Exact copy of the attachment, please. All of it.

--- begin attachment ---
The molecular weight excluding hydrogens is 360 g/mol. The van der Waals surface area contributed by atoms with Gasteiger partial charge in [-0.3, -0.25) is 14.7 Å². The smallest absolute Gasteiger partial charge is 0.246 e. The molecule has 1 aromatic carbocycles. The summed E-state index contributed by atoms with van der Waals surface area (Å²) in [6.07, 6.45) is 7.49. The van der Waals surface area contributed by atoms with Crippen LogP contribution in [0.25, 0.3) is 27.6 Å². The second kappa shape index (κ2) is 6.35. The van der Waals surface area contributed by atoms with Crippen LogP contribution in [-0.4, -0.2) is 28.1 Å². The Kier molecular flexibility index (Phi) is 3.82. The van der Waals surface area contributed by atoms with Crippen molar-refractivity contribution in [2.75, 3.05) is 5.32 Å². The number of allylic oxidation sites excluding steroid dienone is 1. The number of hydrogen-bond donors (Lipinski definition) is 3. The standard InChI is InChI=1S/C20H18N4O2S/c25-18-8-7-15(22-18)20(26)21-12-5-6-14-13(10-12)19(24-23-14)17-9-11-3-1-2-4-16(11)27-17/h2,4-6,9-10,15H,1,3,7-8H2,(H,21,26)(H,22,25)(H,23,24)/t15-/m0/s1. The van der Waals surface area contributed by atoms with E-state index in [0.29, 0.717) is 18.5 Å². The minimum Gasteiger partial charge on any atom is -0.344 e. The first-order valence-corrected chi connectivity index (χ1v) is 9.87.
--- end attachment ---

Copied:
The molecular weight excluding hydrogens is 360 g/mol. The van der Waals surface area contributed by atoms with Gasteiger partial charge in [-0.3, -0.25) is 14.7 Å². The smallest absolute Gasteiger partial charge is 0.246 e. The molecule has 1 aromatic carbocycles. The summed E-state index contributed by atoms with van der Waals surface area (Å²) in [6.07, 6.45) is 7.49. The van der Waals surface area contributed by atoms with Crippen LogP contribution in [0.25, 0.3) is 27.6 Å². The second kappa shape index (κ2) is 6.35. The van der Waals surface area contributed by atoms with Crippen LogP contribution in [-0.4, -0.2) is 28.1 Å². The Kier molecular flexibility index (Phi) is 3.82. The van der Waals surface area contributed by atoms with Crippen molar-refractivity contribution in [2.75, 3.05) is 5.32 Å². The number of allylic oxidation sites excluding steroid dienone is 1. The number of hydrogen-bond donors (Lipinski definition) is 3. The standard InChI is InChI=1S/C20H18N4O2S/c25-18-8-7-15(22-18)20(26)21-12-5-6-14-13(10-12)19(24-23-14)17-9-11-3-1-2-4-16(11)27-17/h2,4-6,9-10,15H,1,3,7-8H2,(H,21,26)(H,22,25)(H,23,24)/t15-/m0/s1. The van der Waals surface area contributed by atoms with E-state index in [0.29, 0.717) is 18.5 Å². The minimum Gasteiger partial charge on any atom is -0.344 e. The first-order valence-corrected chi connectivity index (χ1v) is 9.87.